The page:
Sermons are posted “as-is,” and no guarantee is made that these sermons are insightful, moving, or even very good.  Surely some of these sermons are, and surely some are not.  But I view this blog more as a repository than as a showcase.  Read at your own risk!

So, what’s here?
All the sermons I’ve written and preached since my ordination in December 2008 are posted on The Lutheran Zephyr: Sermons (there is also a sermon archives).  Extant sermons delivered prior to my ordination can be found at my old sermons page. Thank you for visiting.

Can I subscibe to your sermons via RSS or email?
Yup! Click here and get links to my sermons on your Google or Yahoo (or most any other service) homepage, or in your feedreader, when they’re posted.  An email subscription option is also available by clicking on that link.

From Reformation to Advent: Liturgical Whiplash

I'm not entirely satisfied with my experience of the church calendar in late October, November, and December.  Let me try to explain.


A blogpost from two years ago, expressing my frustration with how Reformation Sunday, All Saints Sunday, Stewardship Sunday(s) and Thanksgiving all work in concert to mess with the flow of the lectionary as we approach the end of the church year. Includes some good comments posted by friends who are much smarter and more insightful than I …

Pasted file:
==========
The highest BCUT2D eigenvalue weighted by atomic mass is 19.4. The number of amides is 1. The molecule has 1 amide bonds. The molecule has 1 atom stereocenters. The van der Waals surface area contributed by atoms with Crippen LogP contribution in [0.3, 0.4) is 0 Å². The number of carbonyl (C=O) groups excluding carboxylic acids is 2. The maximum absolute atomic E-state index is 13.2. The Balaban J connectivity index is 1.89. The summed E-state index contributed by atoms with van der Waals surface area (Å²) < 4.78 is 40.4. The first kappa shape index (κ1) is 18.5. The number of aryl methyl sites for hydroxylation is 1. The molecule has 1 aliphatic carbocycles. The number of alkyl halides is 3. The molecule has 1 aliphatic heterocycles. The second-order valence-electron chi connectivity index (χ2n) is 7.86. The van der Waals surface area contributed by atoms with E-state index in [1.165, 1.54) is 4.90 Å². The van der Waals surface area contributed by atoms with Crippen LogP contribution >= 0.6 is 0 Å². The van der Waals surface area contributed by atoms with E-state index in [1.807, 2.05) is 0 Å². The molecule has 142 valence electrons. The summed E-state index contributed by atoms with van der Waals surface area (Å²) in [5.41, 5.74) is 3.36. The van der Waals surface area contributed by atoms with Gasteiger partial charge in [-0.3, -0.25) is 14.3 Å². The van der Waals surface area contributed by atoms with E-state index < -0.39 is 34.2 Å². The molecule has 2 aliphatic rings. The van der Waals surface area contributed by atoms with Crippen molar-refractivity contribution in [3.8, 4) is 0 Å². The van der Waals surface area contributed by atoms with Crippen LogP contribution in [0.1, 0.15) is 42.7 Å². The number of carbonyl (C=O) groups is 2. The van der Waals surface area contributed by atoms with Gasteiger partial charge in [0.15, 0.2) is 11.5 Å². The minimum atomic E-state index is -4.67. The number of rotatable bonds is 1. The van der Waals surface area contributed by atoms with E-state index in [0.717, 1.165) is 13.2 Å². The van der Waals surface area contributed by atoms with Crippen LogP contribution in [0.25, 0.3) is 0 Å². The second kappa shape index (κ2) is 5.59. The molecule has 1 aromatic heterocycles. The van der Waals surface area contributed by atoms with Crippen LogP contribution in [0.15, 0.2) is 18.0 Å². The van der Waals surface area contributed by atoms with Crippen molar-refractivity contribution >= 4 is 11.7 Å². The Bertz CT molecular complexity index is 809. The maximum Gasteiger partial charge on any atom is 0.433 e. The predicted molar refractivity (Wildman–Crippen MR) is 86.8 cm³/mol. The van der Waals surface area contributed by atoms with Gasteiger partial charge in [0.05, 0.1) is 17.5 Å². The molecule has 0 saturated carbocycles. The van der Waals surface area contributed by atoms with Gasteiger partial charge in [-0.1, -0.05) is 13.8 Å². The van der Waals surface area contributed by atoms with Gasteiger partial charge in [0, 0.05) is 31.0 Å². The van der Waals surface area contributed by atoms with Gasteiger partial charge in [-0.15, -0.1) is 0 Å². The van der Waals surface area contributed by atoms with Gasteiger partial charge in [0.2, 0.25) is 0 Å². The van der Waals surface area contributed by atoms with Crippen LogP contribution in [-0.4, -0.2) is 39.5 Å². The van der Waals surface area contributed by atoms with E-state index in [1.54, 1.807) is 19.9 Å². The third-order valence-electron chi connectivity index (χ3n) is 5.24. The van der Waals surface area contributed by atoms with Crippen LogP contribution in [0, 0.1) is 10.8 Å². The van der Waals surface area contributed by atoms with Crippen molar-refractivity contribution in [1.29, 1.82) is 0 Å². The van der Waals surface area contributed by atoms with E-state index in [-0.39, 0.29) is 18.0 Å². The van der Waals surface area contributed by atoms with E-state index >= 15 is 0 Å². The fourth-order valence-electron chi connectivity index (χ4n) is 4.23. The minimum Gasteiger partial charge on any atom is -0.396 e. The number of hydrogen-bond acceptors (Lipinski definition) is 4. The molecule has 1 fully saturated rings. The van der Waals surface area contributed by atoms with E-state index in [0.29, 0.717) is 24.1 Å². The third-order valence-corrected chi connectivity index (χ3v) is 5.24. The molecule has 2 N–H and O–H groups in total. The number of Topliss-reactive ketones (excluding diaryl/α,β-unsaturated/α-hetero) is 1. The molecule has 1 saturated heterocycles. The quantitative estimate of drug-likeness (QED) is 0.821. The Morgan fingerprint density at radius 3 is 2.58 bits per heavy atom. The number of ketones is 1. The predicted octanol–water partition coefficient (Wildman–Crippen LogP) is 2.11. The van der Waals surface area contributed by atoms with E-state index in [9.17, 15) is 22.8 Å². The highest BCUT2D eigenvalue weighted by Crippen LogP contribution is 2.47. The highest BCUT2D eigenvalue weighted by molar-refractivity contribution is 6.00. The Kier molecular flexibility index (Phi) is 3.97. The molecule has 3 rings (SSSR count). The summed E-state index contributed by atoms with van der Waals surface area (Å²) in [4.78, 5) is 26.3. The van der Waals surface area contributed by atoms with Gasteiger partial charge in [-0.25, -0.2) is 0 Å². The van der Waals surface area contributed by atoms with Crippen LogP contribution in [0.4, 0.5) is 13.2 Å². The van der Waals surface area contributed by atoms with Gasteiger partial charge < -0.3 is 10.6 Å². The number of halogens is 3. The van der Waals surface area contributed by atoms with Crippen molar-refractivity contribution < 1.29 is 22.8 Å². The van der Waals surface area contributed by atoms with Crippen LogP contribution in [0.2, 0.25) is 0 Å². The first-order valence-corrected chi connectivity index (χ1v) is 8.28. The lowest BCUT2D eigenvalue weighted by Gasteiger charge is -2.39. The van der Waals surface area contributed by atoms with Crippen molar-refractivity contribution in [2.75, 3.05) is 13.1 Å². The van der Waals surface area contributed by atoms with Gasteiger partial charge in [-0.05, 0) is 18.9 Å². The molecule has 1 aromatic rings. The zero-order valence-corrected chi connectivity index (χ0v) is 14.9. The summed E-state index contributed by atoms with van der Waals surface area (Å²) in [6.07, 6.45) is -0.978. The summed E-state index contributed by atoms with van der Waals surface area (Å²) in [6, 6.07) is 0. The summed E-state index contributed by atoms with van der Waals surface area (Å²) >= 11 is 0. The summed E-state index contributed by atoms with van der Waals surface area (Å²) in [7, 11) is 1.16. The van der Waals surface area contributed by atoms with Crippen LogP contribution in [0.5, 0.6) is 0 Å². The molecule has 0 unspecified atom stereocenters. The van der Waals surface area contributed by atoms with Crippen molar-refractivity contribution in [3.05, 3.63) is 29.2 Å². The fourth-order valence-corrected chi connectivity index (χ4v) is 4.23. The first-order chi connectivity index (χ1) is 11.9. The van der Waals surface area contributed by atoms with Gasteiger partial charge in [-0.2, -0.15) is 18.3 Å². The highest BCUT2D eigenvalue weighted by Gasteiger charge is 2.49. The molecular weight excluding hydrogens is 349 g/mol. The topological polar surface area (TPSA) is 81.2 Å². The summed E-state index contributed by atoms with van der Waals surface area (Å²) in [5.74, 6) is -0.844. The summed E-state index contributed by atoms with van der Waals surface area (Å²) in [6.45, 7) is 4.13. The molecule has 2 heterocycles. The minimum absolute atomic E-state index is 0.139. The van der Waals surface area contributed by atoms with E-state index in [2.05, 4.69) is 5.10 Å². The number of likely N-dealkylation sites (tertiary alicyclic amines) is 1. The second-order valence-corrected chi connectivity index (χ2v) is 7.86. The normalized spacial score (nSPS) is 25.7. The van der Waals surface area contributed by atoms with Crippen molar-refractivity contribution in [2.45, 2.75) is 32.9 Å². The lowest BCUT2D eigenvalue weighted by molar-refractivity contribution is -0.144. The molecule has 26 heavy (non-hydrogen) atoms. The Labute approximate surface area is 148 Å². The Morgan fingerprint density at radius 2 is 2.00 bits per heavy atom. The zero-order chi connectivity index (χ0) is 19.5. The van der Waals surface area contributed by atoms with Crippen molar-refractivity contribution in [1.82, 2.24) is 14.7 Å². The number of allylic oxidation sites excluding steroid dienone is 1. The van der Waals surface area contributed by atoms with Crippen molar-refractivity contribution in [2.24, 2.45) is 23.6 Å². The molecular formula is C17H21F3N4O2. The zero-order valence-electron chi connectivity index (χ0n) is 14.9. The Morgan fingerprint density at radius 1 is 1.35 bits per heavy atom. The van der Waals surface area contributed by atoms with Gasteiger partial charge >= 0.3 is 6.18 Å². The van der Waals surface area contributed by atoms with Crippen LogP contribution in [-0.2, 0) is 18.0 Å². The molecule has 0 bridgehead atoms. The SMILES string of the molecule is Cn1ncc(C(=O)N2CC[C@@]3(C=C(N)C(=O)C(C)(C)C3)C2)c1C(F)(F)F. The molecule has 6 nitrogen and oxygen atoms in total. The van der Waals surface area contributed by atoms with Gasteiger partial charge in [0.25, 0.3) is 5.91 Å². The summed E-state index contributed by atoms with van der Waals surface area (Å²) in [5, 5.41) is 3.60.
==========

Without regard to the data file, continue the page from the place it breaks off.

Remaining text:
Click on link above to read the entire post and comments, from 2008.

Who is Chris?

My name is Chris Duckworth.

I am a husband, father, Lutheran pastor, baseball fan, novice runner, and political junkie.  It’s that third thing – Lutheran pastor – that dominates the discussion on this blog, though it’s hard to tease apart the influences of those other four things.

I was ordained in December 2008 in Arlington, VA, where I served my first congregation. I am blessed now to serve a congregation on the East Side of Saint Paul, MN. Prior to that, I held a number of other church-related positions: